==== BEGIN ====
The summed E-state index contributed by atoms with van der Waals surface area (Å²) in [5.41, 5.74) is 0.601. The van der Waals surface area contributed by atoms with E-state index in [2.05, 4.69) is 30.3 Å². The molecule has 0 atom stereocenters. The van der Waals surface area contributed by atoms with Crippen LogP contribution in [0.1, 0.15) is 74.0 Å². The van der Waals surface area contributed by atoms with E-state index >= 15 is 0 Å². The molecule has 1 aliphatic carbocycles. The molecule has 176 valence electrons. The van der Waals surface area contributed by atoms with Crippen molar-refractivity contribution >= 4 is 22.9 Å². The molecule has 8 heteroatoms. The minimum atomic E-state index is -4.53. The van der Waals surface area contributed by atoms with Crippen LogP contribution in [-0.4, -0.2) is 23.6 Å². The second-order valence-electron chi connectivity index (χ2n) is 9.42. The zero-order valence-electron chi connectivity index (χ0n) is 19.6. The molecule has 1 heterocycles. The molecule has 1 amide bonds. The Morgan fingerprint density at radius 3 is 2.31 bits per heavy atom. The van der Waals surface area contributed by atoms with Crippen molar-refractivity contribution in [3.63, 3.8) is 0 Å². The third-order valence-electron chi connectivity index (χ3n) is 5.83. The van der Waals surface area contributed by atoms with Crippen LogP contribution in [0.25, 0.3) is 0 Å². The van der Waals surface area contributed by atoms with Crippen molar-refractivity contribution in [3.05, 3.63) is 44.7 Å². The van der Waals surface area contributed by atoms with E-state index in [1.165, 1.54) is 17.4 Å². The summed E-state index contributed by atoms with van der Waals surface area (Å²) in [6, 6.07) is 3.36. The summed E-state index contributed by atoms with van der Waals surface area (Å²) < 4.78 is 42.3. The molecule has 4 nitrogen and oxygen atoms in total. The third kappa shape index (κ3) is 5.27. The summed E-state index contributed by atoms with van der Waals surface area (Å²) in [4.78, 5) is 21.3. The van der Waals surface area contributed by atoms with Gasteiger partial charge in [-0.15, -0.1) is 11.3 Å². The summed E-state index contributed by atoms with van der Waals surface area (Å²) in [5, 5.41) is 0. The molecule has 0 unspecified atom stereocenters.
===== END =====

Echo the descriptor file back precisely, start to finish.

The summed E-state index contributed by atoms with van der Waals surface area (Å²) in [5.41, 5.74) is 0.601. The van der Waals surface area contributed by atoms with E-state index in [2.05, 4.69) is 30.3 Å². The molecule has 0 atom stereocenters. The van der Waals surface area contributed by atoms with Crippen LogP contribution in [0.1, 0.15) is 74.0 Å². The van der Waals surface area contributed by atoms with E-state index >= 15 is 0 Å². The molecule has 1 aliphatic carbocycles. The molecule has 176 valence electrons. The van der Waals surface area contributed by atoms with Crippen molar-refractivity contribution >= 4 is 22.9 Å². The molecule has 8 heteroatoms. The minimum atomic E-state index is -4.53. The van der Waals surface area contributed by atoms with Crippen LogP contribution in [-0.4, -0.2) is 23.6 Å². The second-order valence-electron chi connectivity index (χ2n) is 9.42. The zero-order valence-electron chi connectivity index (χ0n) is 19.6. The molecule has 1 heterocycles. The molecule has 1 amide bonds. The Morgan fingerprint density at radius 3 is 2.31 bits per heavy atom. The van der Waals surface area contributed by atoms with Crippen molar-refractivity contribution in [3.63, 3.8) is 0 Å². The third-order valence-electron chi connectivity index (χ3n) is 5.83. The van der Waals surface area contributed by atoms with Crippen LogP contribution in [0.25, 0.3) is 0 Å². The van der Waals surface area contributed by atoms with Crippen molar-refractivity contribution in [3.05, 3.63) is 44.7 Å². The van der Waals surface area contributed by atoms with E-state index in [1.165, 1.54) is 17.4 Å². The summed E-state index contributed by atoms with van der Waals surface area (Å²) in [6, 6.07) is 3.36. The summed E-state index contributed by atoms with van der Waals surface area (Å²) < 4.78 is 42.3. The molecule has 4 nitrogen and oxygen atoms in total. The third kappa shape index (κ3) is 5.27. The summed E-state index contributed by atoms with van der Waals surface area (Å²) in [4.78, 5) is 21.3. The van der Waals surface area contributed by atoms with Gasteiger partial charge in [-0.15, -0.1) is 11.3 Å². The summed E-state index contributed by atoms with van der Waals surface area (Å²) in [5, 5.41) is 0. The molecule has 0 unspecified atom stereocenters.